Almost exactly 32 years ago, in October of 1990, scientists shoved off on an ambitious project to map the human genome—an ultimately successful initiative that involved sequencing the DNA that makes us who we are. It wrapped up in 2003, but as recently as last year, researchers announced updates to the map of our genome and its more than 3 billion base pairs, which are made of hydrogen-bonded molecules like adenine and thymine.
Unlike humans and other living creatures, batteries do not have DNA. There are no chromosomes in a lithium-ion battery cell. But their importance to society as the world looks for ways to decarbonize is hard to overstate—lithium-ion batteries power electric vehicles, can help with storage on the electric grid, and can even be used to propel new aircraft on very short flights.
In a paper published earlier this month in the journal Joule, a group of 28 scientists are calling for a “battery data genome” project. Here’s why they’re proposing it, and what that means.
“The world needs it,” argues Susan Babinec, one of the paper’s authors and the program lead for stationary energy storage (think: battery storage on the grid) at Argonne National Laboratory in Illinois. “The world needs to have renewable energy, and deep decarbonization depends on a host of technologies.”
And one of the technologies, of course, is batteries, not just for EVs, but also for key tasks like storing power made from renewable energy when the sun is shining and saving it up for later. “Batteries are very difficult to design, and similarly difficult to make, and so we’ve come a long way, and we know, now for sure, that energy storage can help with deep decarbonization,” she adds.
So what kind of information will the project set out to gather? “The battery data genome is really about harnessing the entirety of knowledge,” says Eric Dufek, another coauthor on the paper and a department manager at Idaho National Laboratory. That may sound like a lot of information, and the way that the paper describes the project is a tad more concrete, with the goal being “a global initiative to assemble a massive collection of battery databases,” the authors write.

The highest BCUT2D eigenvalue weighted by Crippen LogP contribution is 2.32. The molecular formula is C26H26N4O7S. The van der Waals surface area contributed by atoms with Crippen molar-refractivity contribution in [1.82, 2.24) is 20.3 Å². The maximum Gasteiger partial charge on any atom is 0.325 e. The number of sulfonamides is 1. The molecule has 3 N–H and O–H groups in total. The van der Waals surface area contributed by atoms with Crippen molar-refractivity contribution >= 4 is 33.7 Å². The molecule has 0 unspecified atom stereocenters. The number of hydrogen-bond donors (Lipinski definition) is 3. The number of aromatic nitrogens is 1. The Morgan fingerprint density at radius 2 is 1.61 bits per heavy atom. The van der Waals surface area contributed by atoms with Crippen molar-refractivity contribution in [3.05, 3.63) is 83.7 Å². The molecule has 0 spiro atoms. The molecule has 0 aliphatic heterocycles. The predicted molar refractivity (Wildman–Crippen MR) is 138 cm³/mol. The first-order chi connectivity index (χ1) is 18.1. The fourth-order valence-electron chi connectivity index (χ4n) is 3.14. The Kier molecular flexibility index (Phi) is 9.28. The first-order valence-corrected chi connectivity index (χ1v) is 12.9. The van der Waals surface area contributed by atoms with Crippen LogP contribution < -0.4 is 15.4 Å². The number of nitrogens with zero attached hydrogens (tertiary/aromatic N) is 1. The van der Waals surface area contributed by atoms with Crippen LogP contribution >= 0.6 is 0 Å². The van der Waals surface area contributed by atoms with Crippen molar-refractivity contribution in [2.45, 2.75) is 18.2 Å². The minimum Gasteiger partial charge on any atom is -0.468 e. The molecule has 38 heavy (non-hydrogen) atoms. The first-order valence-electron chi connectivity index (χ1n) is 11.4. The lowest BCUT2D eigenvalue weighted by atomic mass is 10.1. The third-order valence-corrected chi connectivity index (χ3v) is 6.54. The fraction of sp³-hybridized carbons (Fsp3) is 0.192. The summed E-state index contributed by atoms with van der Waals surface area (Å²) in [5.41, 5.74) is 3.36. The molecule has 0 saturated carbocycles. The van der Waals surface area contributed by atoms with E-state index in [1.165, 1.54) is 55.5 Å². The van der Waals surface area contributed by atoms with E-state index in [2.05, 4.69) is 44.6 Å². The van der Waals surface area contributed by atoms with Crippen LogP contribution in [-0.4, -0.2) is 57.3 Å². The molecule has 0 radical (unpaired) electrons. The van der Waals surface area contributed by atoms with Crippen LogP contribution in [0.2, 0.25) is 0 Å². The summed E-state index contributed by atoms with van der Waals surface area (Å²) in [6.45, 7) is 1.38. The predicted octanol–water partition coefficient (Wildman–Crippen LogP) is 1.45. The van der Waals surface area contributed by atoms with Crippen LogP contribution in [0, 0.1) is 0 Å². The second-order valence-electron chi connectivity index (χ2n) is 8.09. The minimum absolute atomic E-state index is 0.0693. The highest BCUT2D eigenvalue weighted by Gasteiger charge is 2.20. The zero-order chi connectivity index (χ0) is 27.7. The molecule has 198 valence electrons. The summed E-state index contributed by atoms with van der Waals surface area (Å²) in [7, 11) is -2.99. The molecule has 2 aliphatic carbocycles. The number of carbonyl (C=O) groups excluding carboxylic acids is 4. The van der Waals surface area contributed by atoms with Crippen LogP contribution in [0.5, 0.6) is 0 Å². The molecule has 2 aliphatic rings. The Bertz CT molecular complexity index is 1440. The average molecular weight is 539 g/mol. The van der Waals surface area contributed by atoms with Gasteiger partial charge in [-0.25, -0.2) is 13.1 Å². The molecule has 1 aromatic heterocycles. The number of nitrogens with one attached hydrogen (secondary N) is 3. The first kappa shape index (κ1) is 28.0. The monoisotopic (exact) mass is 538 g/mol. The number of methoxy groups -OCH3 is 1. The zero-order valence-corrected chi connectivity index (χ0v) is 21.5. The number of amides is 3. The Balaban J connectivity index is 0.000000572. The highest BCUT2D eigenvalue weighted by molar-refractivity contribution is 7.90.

The goal is to get data out of its silos and to standardize the formats; that way, machine learning can be employed to look for patterns. It’s about “making sure that people have the protocols and procedures in place, so that sharing is easier, even if you don’t want all your data to be completely open,” Dufek says.
One key type of battery data that the project would pursue relates to the question of “how does it perform,” says Babinec. “We all know batteries will lose capacity over time, but the way they lose capacity depends on about four or five different variables, so we call that path-dependence degradation. It’s really hard to know exactly how it’s going to fail.” That type of information is crucial, as an expensive battery storage installation on the grid should ideally work for a long time in the place it’s designed for, doing the job it’s intended to do.
Voltage and current information while a battery is being charged and discharged is “like the secret code, that’s like the DNA for cycle life,” she says.
This kind of information can help battery experts figure out how long grid storage could last if it’s used in different ways, such as storing four hours of energy made by solar panels and releasing it at night, versus storing more energy that would be used during an emergency. Or, consider grabbing an old battery pack out of an EV and then using that for energy storage in a stationary way, Babinec wonders. How would that fare? This project aims to help unlock those questions.
Importantly, the initiative isn’t trying to get people to share proprietary information, which is why battery performance is a main area of focus. “People get more sensitive when you start talking about the fine details on everything,” Dufek says. The information would ideally reside in different hubs, as opposed to in one central location.
Besides Argonne National Lab and Idaho National Lab, authors on the paper hail from institutions such as the University of Oxford, Carnegie Mellon University, Toyota Research Institute in California, and the University of Hawaii.
Ultimately, the goal involves answering this question: “How do we design and find a way to make better batteries, faster, so that we can make an impact?” Dufek says.
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